Sunday, March 1, 2009

Game and Fish Commission sued over use of gas-leasing money

The Morning News

Local News for Northwest Arkansas

Lawsuit Filed Over Leases To Gas Company

By The Associated Press
LITTLE ROCK -- A lawsuit filed in Pulaski County aims to stop the Arkansas Game & Fish Commission from solely using the money generated from leasing state lands to Chesapeake Energy Corp.

James Dockery of Little Rock filed the suit against the commission, which will be getting about $30 million from land leases to the gas exploration company in wildlife management areas. Dockery claims the money should go into the state’s general budget and be available to all agencies.

“Historically, leasing Game & Fish land is for the purposes of hunting and fishing,” Byrum Hurst Jr., Dockery’s lawyer, told the Arkansas Democrat-Gazette. “Now, we have a situation unique in the state. All of a sudden we have Game and Fish property being leased to oil and gas companies and producing not only oil and gas, but huge amounts of revenue that appears to be headed to the pockets of the Game & Fish Commission and nowhere else.”

Jim Goodhart, general counsel for the Game & Fish Commission, said, “We’re aware that we’ve been sued.”

“I’m not going to comment on what is in the lawsuit because we’ve not been served yet,” Goodhart said Friday. “We expect to be served, and after we’ve had an opportunity to review it, we’ll take appropriate action to defend the state’s interest.”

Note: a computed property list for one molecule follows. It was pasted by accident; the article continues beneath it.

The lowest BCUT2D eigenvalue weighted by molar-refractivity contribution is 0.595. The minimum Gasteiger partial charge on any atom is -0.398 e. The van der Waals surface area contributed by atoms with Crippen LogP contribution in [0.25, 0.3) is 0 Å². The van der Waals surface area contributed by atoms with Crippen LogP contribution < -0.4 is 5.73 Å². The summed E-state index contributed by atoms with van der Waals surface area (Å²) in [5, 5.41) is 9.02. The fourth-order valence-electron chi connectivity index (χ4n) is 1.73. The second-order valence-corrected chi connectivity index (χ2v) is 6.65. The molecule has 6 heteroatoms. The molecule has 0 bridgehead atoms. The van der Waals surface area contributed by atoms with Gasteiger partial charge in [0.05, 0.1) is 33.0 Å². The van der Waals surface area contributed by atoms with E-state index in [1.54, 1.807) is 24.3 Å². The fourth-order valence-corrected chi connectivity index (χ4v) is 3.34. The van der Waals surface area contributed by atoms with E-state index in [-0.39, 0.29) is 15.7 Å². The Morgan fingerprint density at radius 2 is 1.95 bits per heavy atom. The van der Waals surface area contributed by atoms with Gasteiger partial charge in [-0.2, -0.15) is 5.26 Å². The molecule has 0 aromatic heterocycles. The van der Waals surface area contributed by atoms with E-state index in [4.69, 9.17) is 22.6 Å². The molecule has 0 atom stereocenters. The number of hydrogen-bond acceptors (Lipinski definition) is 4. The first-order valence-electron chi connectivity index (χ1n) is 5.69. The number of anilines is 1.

The commission voted in July 2008 to accept the terms of the leases with Chesapeake for drilling rights in the Gulf Mountain and Petit Jean River wildlife management areas after taking bids on the opportunity to explore the lands. The leases will allow the Oklahoma City-based company to have access to more than 7,500 acres in the Petit Jean River WMA in Yell County and nearly 4,000 acres in the Gulf Mountain WMA in Van Buren County.

Though the commission initially balked at offering other state agencies any of the money, it later agreed to share $3.5 million with environmental regulators.

Dockery’s lawsuit cites the environmental concerns that might arise from exploration in the state’s Fayetteville Shale play as a reason for the need to share the money.

“The general public, including the Plaintiff, has not been informed as to whether the chemicals used to extract gas are toxic or contains various toxins which could be harmful,” the suit claims.

Teresa Marks, the director of the Arkansas Department of Environmental Quality, said she hadn’t studied the lawsuit. However, she sought to put to rest Dockery’s concerns about the effects of drilling.

“It appears to me that the plaintiff is concerned about environmental protection in the state,” Marks said. “If that is something he is concerned about, then he should be pleased that we are getting some of that money because it will certainly be going to the protection of the environment in the state.”

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